The EDUC8 European Training Network unites experts in different disciplines and aims at developing novel diagnostic and therapeutic approaches to reduce the development of FVIII inhibitors in patients with hemophilia A. The results will be crucial for the development of innovative methods to predict patients at risk of developing ADA in response to treatment, and to prevent or treat ongoing neutralizing immune responses. The research program includes 2 scientific work packages (WP):
The immune response to therapeutic FVIII is a classical immune response against an exogenous antigen, wherein exogenous FVIII transiently accumulates in secondary lymphoid organs, is internalized by antigen-presenting cells (APCs) and presented to naïve FVIII-specific CD4+ T cells. Upon activation, FVIII-specific T cells proliferate and provide help to naïve FVIII-specific B cells that differentiate into memory B cells or plasmocytes secreting inhibitory anti-FVIII IgG. Different risk factors for the development of an anti-FVIII immune response have been identified. Yet, it is impossible to predict whether a given patient will develop FVIII inhibitors. The general goal of WP1 is to decipher at the molecular and cellular levels the interplay between FVIII and cellular and humoral components of the immune system. Using original and complementary approaches, we will identify predictors of allo-immunization to therapeutic FVIII and potential biomarkers for clinical outcome. We will also develop tools to follow the anti-FVIII immune response in the course of FVIII replacement therapy. A first objective of WP1 is to determine the specificity, the diversity and the clonal frequency of FVIII-specific T cells. The second objective will identify HLA-DP4-restricted FVIII immuno-dominant T-cell epitopes. Our third objective is to analyse the repertoires of antibodies present in naïve and allo-immunized patients. Lastly, we will determine the degree of risk for inhibitor development that is associated with different types of HA-causative genetic abnormalities.
WP1 is led by Dr Jan Voorberg from Stichting Sanquin Bloedvoorziening, Amsterdam, The Netherlands, and by Dr Bernard Maillère from Commissariat à l’énergie atomique et énergies alternatives, Gif-sur-Yvette, France.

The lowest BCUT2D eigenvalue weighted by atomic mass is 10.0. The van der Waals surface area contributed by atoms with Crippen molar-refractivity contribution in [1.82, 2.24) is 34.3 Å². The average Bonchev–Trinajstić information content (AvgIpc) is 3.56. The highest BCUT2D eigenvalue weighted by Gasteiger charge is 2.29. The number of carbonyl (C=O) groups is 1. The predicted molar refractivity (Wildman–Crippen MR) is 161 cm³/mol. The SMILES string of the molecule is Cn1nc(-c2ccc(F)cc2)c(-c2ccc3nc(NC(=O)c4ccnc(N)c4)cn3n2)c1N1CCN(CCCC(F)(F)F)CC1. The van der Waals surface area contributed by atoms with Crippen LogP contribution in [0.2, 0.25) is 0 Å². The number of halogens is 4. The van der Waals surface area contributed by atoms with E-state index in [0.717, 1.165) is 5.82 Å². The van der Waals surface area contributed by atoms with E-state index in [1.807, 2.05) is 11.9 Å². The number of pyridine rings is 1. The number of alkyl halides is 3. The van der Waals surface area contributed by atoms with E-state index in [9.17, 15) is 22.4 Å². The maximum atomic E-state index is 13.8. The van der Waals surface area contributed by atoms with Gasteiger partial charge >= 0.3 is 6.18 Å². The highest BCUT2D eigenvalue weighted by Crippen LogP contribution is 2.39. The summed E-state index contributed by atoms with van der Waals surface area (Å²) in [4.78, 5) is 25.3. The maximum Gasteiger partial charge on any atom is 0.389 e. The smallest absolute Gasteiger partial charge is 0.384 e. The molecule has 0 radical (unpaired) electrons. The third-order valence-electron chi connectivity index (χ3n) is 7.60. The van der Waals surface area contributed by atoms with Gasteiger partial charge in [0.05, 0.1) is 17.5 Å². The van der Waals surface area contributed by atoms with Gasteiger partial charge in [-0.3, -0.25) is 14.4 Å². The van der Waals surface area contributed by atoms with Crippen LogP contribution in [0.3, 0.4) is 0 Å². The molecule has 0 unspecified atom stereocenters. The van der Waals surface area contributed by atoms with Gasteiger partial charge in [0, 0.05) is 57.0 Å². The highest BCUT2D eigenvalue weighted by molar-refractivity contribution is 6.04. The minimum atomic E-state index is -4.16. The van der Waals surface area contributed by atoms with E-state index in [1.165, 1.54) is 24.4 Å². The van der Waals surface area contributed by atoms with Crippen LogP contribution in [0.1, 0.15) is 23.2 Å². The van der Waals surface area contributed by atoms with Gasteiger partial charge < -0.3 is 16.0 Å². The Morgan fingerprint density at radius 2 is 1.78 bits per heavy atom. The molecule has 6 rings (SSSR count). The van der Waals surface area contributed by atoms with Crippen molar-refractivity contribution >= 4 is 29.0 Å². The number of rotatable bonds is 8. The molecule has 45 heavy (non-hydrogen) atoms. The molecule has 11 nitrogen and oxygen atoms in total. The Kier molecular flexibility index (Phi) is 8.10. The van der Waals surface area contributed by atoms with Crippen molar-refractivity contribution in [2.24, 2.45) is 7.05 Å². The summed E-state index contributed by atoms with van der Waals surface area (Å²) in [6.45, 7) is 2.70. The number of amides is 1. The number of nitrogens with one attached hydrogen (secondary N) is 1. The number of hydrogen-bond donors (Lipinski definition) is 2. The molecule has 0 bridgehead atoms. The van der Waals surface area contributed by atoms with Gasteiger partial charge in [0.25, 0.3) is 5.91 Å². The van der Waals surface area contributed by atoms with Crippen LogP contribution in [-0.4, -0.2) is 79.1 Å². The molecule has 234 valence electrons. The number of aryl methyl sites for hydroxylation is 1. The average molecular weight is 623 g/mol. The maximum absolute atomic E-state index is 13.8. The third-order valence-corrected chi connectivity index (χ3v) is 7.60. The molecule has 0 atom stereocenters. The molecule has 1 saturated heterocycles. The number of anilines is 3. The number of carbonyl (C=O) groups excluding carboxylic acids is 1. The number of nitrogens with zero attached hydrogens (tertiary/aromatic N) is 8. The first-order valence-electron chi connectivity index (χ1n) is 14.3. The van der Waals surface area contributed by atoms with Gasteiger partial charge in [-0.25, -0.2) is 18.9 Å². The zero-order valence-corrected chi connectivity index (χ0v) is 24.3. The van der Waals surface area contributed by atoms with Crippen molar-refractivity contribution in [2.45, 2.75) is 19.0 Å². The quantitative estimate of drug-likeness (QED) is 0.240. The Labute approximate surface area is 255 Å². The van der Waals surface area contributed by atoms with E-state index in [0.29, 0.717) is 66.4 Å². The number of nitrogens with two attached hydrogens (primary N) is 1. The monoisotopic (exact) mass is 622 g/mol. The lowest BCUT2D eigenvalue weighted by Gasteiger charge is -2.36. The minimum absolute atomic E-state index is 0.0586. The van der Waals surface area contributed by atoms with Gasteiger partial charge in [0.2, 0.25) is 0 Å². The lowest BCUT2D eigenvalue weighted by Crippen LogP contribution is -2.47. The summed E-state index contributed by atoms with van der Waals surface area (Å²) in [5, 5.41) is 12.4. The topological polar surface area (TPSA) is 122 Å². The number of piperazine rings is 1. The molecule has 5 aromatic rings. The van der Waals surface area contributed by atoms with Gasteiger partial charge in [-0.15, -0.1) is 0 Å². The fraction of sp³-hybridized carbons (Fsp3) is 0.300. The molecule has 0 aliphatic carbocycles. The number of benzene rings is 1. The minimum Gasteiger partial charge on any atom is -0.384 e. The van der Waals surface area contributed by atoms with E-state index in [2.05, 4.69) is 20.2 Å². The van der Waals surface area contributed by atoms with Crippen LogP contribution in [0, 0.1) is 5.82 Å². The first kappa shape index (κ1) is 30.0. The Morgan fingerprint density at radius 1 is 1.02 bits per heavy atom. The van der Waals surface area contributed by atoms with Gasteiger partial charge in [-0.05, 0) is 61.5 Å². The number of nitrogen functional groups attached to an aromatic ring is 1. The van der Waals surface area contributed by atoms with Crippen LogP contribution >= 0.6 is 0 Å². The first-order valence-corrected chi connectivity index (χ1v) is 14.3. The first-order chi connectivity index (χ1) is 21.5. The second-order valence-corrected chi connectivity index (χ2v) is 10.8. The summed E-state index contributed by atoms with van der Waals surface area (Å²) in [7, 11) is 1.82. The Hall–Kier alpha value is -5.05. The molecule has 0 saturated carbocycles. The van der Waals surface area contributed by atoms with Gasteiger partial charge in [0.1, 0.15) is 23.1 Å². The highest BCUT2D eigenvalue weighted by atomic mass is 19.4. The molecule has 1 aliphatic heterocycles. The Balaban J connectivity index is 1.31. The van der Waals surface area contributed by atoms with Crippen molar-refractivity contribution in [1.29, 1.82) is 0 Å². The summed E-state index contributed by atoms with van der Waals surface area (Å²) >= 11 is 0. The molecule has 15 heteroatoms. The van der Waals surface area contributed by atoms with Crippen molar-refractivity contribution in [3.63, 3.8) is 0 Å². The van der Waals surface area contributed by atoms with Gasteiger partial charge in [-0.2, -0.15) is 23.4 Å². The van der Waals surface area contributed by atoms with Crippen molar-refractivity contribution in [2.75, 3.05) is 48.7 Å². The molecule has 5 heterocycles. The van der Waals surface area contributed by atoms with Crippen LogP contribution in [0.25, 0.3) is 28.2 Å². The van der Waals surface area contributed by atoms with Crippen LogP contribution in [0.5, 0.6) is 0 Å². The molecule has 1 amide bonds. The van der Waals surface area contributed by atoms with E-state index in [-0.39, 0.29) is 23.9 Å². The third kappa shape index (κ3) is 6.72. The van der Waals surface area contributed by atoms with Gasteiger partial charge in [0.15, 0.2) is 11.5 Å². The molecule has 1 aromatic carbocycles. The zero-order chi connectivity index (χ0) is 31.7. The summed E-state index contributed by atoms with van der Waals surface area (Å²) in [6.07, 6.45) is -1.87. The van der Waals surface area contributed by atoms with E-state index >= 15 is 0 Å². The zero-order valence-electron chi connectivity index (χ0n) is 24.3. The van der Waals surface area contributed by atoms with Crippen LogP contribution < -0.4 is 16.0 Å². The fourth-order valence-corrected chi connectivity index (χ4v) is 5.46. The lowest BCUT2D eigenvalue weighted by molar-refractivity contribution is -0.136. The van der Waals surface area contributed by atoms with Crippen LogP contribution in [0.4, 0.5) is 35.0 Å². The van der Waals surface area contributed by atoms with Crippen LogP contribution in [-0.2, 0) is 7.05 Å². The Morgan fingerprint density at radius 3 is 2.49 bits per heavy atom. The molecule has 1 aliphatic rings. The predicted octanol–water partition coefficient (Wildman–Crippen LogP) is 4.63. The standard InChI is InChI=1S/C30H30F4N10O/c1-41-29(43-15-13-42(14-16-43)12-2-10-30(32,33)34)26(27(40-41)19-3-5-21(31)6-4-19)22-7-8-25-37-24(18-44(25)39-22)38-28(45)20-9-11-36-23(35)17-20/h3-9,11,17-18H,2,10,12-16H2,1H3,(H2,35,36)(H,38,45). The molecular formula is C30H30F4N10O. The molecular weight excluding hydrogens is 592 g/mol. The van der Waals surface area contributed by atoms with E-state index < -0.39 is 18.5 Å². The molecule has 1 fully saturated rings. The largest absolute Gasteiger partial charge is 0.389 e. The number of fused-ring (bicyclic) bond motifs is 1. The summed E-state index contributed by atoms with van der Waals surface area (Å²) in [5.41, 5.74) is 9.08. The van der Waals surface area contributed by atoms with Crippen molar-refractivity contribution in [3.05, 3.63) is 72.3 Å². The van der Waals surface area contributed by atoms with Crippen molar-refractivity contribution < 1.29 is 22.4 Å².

There is currently no efficient strategy to impose tolerance to therapeutic FVIII in patients with hemophilia A and prevent the onset of FVIII inhibitors. Elimination of ongoing neutralizing anti-FVIII antibodies relies on ITI and/or use of B-cell depleting anti-CD20 monoclonal antibodies. These approaches are inefficient, prohibitively expensive, associated with adverse events and require extreme patient compliance. WP2 will explore 4 original strategies to induce FVIII-specific tolerance. We will exploit recent advances on the characterization of FVIII-derived immuno-dominant T cell epitopes to induce specific tolerance upon targeting of Liver sinusoidal endothelial cells (LSECs) or tolerogenic lectin receptors on innate immune cells. In another approach, we will focus on the gestational period to introduce FVIII during foetal life through the materno-foetal interface in order to induce FVIII-specific Tregs. Lastly, we will adapt the revolutionary CAR technology to FVIII-specific Tregs. Importantly, progress on the delineation of the MHCII-restricted FVIII peptidome, generation of novel immuno-monitoring tools (DNA barcoded DR/DP Dextramer reagents) and identification of potent mimotopes (WP1) will be implemented in WP2.
WP2 is led by Dr Sébastien Lacroix-Desmazes from the National Institute of Health and Medical Research (INSERM), Paris, France and by Dr Christoph Koenings from Goethe University, Frankfurt-am-Main, Germany.